You Can Use Google AI to Prepare for a Job Interview

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Google believes that algorithms can help you prepare for a job interview better than general recommendations or practicing with colleagues.

Using artificial intelligence, the company has developed an Interview Warmup tool that may help you prepare for a wide range of job interviews. For example, “Tell me a little bit about yourself” is one of the questions that the site asks, and it analyzes your oral or written responses to find areas for growth. Your audience will pick up on when you use specific terms too often or need to spend more time on a particular topic.

Most of the role-specific questions in Interview Warmup are geared toward Google Career Certificates users who are looking for work. However, there are standard interview questions, and Google intends to make the tool more accessible to a wider range of job seekers. For the time being, the feature can only be used in the United States.

Artificial intelligence (AI) is rapidly being employed in the recruitment process. This tool is mostly used by employers in the selection process, not by job applicants. Even if you don’t get a leg up on the competition, this will provide you with a chance to practice for your next interview.

It all sounds great but what’s the problem?

DOJ warns AI hiring and productivity tools can violate anti-discrimination law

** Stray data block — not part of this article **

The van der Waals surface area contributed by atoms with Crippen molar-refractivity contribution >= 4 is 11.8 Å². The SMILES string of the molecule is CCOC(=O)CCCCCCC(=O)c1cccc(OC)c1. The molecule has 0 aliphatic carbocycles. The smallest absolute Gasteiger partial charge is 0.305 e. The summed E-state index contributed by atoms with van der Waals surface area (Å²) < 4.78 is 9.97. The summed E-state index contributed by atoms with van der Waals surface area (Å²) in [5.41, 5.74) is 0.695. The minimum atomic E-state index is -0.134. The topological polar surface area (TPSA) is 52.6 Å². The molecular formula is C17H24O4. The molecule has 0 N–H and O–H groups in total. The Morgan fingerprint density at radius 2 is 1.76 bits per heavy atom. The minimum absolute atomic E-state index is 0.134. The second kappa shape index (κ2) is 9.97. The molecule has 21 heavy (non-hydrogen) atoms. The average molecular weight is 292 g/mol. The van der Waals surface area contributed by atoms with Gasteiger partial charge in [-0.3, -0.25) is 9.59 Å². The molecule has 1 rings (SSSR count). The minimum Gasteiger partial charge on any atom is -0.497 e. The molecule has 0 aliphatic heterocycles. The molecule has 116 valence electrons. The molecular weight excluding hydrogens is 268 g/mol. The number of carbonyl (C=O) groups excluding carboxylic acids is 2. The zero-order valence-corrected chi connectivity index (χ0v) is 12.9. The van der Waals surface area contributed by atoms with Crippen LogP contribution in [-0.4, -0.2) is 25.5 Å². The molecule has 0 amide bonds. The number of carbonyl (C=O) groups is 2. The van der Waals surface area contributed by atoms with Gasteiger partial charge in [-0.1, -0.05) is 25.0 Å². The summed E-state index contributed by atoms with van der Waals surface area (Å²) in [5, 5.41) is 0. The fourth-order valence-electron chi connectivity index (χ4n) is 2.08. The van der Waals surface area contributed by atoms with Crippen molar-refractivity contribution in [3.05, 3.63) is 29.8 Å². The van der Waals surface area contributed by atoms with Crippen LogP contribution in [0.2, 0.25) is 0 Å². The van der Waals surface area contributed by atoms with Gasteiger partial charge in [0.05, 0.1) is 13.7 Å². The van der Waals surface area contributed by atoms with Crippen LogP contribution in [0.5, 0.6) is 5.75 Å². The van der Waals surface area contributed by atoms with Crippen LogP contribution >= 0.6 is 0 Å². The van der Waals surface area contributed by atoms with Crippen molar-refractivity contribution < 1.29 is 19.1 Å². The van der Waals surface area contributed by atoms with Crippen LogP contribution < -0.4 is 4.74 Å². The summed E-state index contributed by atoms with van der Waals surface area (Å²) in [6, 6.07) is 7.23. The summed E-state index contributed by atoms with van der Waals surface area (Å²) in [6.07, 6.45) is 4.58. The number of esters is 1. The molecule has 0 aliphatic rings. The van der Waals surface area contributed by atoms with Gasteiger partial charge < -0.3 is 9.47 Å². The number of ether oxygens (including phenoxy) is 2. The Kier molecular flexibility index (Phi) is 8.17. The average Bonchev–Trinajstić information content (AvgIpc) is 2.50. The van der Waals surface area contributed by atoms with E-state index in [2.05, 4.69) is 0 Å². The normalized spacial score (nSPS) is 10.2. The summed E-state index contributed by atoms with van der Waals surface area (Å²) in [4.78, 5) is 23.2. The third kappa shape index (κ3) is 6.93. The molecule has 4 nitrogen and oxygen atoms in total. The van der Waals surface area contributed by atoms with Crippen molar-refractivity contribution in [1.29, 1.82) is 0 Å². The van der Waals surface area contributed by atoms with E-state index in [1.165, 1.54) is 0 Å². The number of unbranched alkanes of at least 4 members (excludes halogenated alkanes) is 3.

Recent warnings from federal authorities about potential prejudice in AI hiring tools are being heeded by private sector employers. AI hiring and productivity systems have the potential to violate the Americans with Disabilities Act, as the Justice Department and the Equal Employment Opportunity Commission (EEOC) have cautioned companies, according to the Associated Press. As a result of these technologies, people with disabilities may be arbitrarily excluded from the workforce, their performance is mismeasured or their salary and promotions are restricted.

Government agencies have issued publications detailing the ADA’s requirements and offering assistance in improving workplace AI equity as a result (DOJ, EEOC). Businesses should make certain that their artificial intelligence (AI) allows for acceptable adjustments. Consider how their automated tools might impact people with disabilities as well.

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Photo by Marcus Aurelius on

There’s no guarantee that businesses will heed the counsel given them. In the meantime, employers are under increasing pressure to limit their use of AI in recruiting and employee tracking. New California law prohibiting algorithms that violate health, labor, and safety regulations or cause employees to be fired if they fail to meet risky quotas was recently passed in the state. New York City, on the other hand, has mandated that AI employment systems undergo annual audits to ensure that they do not discriminate. If companies do not heed the new warnings, they could face substantial legal consequences on a variety of levels.

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